blast from the past!
Wed, Jan 13 2010
Today I cooked more of those beef fingers I wrote about a few months ago. I get them from a lovely butcher in a food hall in Cornwall. Tucked away just next to a Macdonalds and a petrol station is a great place called Kingsley village. Not only do they have a terrific food hall but they sell local pottery, art and surfing clothes. Upon leaving Dads house, we stop for petrol and a peruse! For our journey home a roast pork and stuffing baguette is in order! In return for £2.95 you will hold in your hand the most delicious sandwich. And so reasonable in this day and age. A 10-12 inch baguette stuffed with local roast pork and the most amazing crackling. Also on the menu is salt beef or homemade sausages. Seriously, if you are on the A30 in Cornwall, come off at Fraddon in the St Austell area, for a really brilliant experience.
Anyway the point of me putting pen to paper was to talk about these beef fingers. I actually
made something I have always wanted to today and that is scotch broth.
Cook the beef fingers for about 2 hours with some vegetables in water to make a flavourful stock. Chop an onion, 2 carrots and 2 sticks of celery. Soften in a large pan then add about 2 litres of the beef stock along with the bones and meat. Introduce 150g pearl barley, 3 bay leaves and some sprigs of thyme. Season really well then cook for 1.5 hours until the barley is soft. Serve with some chunks of crusty bread and some Mull of Kintyre cheddar. Wowsers!
Tue, Dec 15 2009
christmas is a time when oranges seem to come into their own. foods flavoured with oranges. oranges made into decorations and beautiful clementines still with fragrant leaves attached which look so festive! I love this recipe. in fact, my dad had it in a lovely village restaurant in deepest france and we both have made our own version. so, a lovely seasonal treat the product of chinese whispers. perhaps, if christmas pud is not a favourite, try this to bring your lunch to an end with a bit of a twist!
Divine orange tart
For the pastry
175g plain flour
100g butter, cubed
1 tbsp icing sugar
3 tbsp cold water
For the filling
75g dark fairtrade chocolate
1 large orange about 150g
1 freerange egg
75g golden granulated sugar
100g melted butter
50g chocolate, dark and white is nice
You will need an 11 x 35cm loose bottomed flan tin
Preheat the oven to 180˚c/gas mark 4.
Place the flour in a large bowl and rub in the butter. Add the icing sugar and stir through. Pour in the water and with a round bladed knife stir thoroughly until the mixture comes together into a dough. Finally bring together with your hand then leave in a covered bowl to rest for 30 minutes.
Roll out the pastry and use to line the tin. Prick the base and fill with greaseproof paper and baking beans, then bake blind for 15minutes. Remove the paper then place back in the oven for a further five minutes.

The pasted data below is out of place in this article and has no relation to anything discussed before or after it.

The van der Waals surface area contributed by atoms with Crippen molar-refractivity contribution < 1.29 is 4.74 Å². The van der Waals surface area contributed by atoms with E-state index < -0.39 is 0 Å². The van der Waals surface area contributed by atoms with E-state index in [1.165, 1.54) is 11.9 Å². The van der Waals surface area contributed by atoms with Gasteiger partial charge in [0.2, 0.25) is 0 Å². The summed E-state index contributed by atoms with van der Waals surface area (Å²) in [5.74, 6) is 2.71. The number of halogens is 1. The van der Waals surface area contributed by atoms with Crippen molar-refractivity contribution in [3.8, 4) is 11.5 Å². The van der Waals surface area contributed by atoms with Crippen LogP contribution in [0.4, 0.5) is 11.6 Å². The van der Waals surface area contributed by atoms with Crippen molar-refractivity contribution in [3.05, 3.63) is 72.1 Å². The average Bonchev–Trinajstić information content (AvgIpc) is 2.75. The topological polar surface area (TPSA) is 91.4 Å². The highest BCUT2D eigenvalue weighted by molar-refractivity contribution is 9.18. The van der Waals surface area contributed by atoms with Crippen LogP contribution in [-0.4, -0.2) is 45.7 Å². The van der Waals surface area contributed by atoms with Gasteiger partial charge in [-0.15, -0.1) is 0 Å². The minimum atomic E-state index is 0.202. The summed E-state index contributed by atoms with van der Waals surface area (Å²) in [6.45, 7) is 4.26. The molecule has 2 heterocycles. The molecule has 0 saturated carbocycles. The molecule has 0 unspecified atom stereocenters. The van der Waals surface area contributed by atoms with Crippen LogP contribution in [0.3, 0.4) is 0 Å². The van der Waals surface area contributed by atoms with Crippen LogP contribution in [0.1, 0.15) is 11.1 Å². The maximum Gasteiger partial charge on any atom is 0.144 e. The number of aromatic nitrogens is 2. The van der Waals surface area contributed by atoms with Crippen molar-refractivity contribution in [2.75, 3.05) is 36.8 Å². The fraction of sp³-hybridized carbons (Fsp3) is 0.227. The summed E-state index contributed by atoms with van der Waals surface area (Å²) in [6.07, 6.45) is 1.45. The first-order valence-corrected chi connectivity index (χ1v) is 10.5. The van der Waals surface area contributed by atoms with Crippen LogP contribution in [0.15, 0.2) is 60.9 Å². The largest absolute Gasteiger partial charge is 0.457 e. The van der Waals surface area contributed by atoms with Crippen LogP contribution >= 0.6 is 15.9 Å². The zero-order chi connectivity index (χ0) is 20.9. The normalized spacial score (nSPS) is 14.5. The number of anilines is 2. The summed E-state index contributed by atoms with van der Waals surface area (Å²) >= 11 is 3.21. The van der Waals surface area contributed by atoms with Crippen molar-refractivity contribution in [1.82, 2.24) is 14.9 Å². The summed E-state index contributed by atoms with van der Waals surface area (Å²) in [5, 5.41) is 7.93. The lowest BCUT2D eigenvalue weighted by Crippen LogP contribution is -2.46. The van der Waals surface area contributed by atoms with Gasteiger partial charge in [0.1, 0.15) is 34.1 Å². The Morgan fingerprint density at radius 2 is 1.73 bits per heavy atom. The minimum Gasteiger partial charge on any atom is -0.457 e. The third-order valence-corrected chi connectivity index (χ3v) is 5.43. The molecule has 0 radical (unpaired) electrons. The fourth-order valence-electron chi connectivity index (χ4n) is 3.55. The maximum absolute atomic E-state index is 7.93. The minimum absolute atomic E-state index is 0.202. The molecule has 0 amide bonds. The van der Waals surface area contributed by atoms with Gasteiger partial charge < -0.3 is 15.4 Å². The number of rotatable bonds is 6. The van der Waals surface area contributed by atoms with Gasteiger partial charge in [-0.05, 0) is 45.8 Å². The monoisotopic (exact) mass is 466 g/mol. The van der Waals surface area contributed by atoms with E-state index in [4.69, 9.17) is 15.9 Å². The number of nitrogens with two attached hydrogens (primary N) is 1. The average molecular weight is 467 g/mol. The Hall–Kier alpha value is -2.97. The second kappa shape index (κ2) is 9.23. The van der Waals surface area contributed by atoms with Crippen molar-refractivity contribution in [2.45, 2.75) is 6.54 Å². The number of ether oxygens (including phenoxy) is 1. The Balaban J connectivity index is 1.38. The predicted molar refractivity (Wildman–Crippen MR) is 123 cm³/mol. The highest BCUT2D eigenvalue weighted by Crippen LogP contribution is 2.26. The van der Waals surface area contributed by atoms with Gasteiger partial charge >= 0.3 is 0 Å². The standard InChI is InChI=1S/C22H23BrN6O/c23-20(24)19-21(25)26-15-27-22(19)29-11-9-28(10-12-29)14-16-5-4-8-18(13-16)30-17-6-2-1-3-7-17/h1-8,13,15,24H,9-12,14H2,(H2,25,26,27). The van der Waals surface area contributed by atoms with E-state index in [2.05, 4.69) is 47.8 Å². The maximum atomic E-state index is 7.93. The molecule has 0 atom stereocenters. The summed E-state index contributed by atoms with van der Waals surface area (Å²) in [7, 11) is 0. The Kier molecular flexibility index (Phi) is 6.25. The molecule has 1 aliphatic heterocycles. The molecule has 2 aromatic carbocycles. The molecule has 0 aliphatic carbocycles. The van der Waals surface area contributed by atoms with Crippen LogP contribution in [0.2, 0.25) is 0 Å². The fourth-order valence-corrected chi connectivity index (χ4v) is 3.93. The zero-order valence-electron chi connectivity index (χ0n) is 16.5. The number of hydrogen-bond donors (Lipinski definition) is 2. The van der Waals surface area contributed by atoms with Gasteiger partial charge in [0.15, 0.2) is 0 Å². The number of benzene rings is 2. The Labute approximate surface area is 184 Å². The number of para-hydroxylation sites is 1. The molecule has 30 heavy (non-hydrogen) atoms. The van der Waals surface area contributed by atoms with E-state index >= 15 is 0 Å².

Carefully melt the chocolate in a bain marie or a microwave and spread evenly over the pastry base. Cool until set.
Cut a generous 2cm slice from each end of the orange, discard and cut the oranges into 6. Place in a food processor and whiz until pureed. Add the rest of the ingredients and process again until you have a fairly smooth mix. Pour over the chocolate and bake in the preheated oven for 20-25 minutes until the filling is set.
Melt the rest of the chocolate and drizzle generously over the top of the tart.
Serve at room temperature with a dollop of crème fraiche.
Fri, Dec 4 2009
Sausages are an integral part to our eating habits here in Eastrop. I know that healthy eating is important, but we love them! And if you plump for good quality sausages, the fat content is not so huge. With our inclement weather, we need something to cheer us up and food does this brilliantly. The onset of autumn and winter means our meals tend to become more hearty, more robust, and sausages fit the bill well. Our butchers do excellent ones. The thin plain sausages are a familiar sight in our fridge, along with Highworth banger and Bloody lovely. Any of these do a great job skinned then broken up in a tomato sauce stirred through some spaghetti. Or how about keeping them succulently whole, roasting them, then serve with a stew of sweetcorn, butter beans, onions and cream.
Hearty December nights start like this.. take a pound of sausages, skin them and put in a large bowl. Add a good bunch of chopped chives and a sprig of sage -leaves only- chopped finely. Next, 100g good strong grated cheddar, and a grated apple. Squodge it all together with your hand and season with some black pepper. Cut a block of puff pastry into half and roll both pieces out to the thickness of a pound coin. Brush the edges of one piece with milk or egg and evenly lay on the sausage mix. Fold the second piece of pastry in half and make cuts across the crease, 1cm apart and not all the way to the edge. Lay over the sausage and unfold. Press the edges well down to stick, brush with milk to bring up the shine. Bake for 40 minutes. Green vegetables and some onion gravy will suit this tip top fashion!